NOTE: This works when the expression is outside repeat iterations. For expressions within the same repeat, \$name returns the closest control.

See also Model bind variables and this StackOverflow question.

See Form Fields.

## Check the Form Runner mode

### Modes

The Form Runner detail page can have the following modes:

• new
• edit
• view
• pdf
• email
• 'test' (when you are testing a form within Form Builder)

### With Orbeon Forms 2016.2 and newer

You can use the fr:mode() XPath function exposed by Form Runner to all XPath expressions.

fr:mode() = 'edit'

### With Orbeon Forms 2016.1.x and earlier

A special XPath variable named \$fr-mode is exposed by Form Runner to all XPath expressions.

You can test the mode as follows, for example in a Visibility expression:

\$fr-mode = 'edit'

## Access HTTP request parameters and HTTP headers

It can be useful to access HTTP headers to set default values upon form initialization, for example when single sign-on systems use HTTP headers as a way of communicating information to an application.

XPath expressions have access to a special function, xxf:request-header(), which allows retrieving a header by name. Example of setting the default value of a field using an initial value:

xxf:get-request-header('full-name')

NOTE: With Orbeon Forms 3.8 and 3.9, headers cannot be reliably accessed after the form is initialized, so this function should be used for setting initial values on controls only. See the next scenario for a workaround.

## Check the type of an attachment

Scenario: field my-attachment must be a PDF file.

Constraint expression:

ends-with(lower-case(\$my-attachment/@filename), '.pdf')

Explanation:

• Form Runner stores information about a file into XML attributes:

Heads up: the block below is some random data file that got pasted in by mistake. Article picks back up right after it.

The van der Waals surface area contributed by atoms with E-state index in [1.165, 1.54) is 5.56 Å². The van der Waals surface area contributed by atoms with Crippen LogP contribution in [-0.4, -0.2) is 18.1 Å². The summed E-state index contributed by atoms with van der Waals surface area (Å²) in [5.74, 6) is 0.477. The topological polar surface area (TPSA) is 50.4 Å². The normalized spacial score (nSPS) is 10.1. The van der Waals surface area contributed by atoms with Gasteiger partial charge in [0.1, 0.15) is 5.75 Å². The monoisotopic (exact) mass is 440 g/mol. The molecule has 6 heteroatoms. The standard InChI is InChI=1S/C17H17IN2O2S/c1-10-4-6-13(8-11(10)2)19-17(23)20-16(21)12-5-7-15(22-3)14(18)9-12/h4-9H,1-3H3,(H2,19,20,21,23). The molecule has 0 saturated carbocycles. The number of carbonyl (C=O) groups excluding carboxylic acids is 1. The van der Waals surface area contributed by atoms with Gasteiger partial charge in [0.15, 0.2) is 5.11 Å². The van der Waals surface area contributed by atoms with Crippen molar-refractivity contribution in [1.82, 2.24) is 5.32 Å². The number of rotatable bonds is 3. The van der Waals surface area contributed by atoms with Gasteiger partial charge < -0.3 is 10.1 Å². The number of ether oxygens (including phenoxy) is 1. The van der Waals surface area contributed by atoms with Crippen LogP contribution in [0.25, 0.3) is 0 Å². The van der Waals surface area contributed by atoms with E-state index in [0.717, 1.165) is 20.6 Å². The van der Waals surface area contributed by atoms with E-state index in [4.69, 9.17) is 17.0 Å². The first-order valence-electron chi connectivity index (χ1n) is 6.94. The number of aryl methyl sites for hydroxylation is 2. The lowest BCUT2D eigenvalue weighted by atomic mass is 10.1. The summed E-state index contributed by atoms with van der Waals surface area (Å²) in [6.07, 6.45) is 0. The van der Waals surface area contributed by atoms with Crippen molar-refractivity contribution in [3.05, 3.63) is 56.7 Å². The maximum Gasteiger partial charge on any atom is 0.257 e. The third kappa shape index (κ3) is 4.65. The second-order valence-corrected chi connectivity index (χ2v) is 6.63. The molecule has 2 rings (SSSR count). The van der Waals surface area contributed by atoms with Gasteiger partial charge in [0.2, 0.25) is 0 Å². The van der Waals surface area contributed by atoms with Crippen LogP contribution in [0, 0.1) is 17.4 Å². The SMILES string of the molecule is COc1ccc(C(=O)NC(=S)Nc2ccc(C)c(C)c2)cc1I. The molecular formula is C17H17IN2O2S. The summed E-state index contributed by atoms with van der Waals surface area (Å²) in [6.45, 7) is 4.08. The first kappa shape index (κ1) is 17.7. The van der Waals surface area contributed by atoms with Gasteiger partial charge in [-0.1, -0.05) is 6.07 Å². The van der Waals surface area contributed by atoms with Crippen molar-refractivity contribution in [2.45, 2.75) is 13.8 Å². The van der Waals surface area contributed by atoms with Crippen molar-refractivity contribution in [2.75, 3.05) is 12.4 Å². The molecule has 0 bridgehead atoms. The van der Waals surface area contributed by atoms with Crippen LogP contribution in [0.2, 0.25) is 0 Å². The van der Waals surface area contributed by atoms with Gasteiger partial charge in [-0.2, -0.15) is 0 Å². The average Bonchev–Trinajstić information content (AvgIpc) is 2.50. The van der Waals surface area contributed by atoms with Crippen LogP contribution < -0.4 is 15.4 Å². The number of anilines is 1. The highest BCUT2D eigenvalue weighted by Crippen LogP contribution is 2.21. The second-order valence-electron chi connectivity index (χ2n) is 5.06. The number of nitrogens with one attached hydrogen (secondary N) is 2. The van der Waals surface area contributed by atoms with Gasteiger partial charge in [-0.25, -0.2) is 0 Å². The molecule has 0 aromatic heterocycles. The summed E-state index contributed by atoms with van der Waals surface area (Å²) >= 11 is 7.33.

• @filename accesses the file name as sent by the user's browser
• @mediatype accesses the file type as sent by the user's browser
• @size accesses the file size
• \$my-attachment/@filename returns the file name associated with attachment "my-attachment"
• The lower-case() function converts that name to a lower case value
• The ends-with() function checks whether its first argument ends with the second argument

Similarly, you can test the file type:

\$my-attachment/@mediatype = 'application/pdf'

NOTE: Because the file name and file type are sent by the client's browser, they cannot be trusted. This should only be considered a first level of data validation, and further validation based on the content must be performed at a later time if needed. See also issue #1838.

## Set the value of a field from a URL parameter

Scenario: We want to set the value of a field from a URL parameter, but only if that parameter exists. If it doesn't, we want to leave the value of the field as it is.

(xxf:get-request-parameter('my-parameter'), .)[1]

Explanation:

• If the parameter exists
• xxf:get-request-parameter() returns a single string
• so you get a sequence containing that string following by the current value of the field
• we take the first value of the sequence, so the value of the parameter is used
• if the parameter doesn't exist
• xxf:get-request-parameter() returns an empty XPath sequence
• so you get a sequence containing only the current value of the field
• we take the first value of that sequence, so we get the current value of the control

## Constraint the number of selected checkboxes

Scenario: For a given set of checkboxes, make sure the number of selected checkboxes is at most 3.

count(xxf:split(.)) le 3

Explanation:

• xxf:split(.) tokenizes the space-separated values selected by the checkbox
• the number of tokens obtained with count() corresponds to the number of selected checkboxes
• then this makes sure the number of tokens is lower than or equal to 3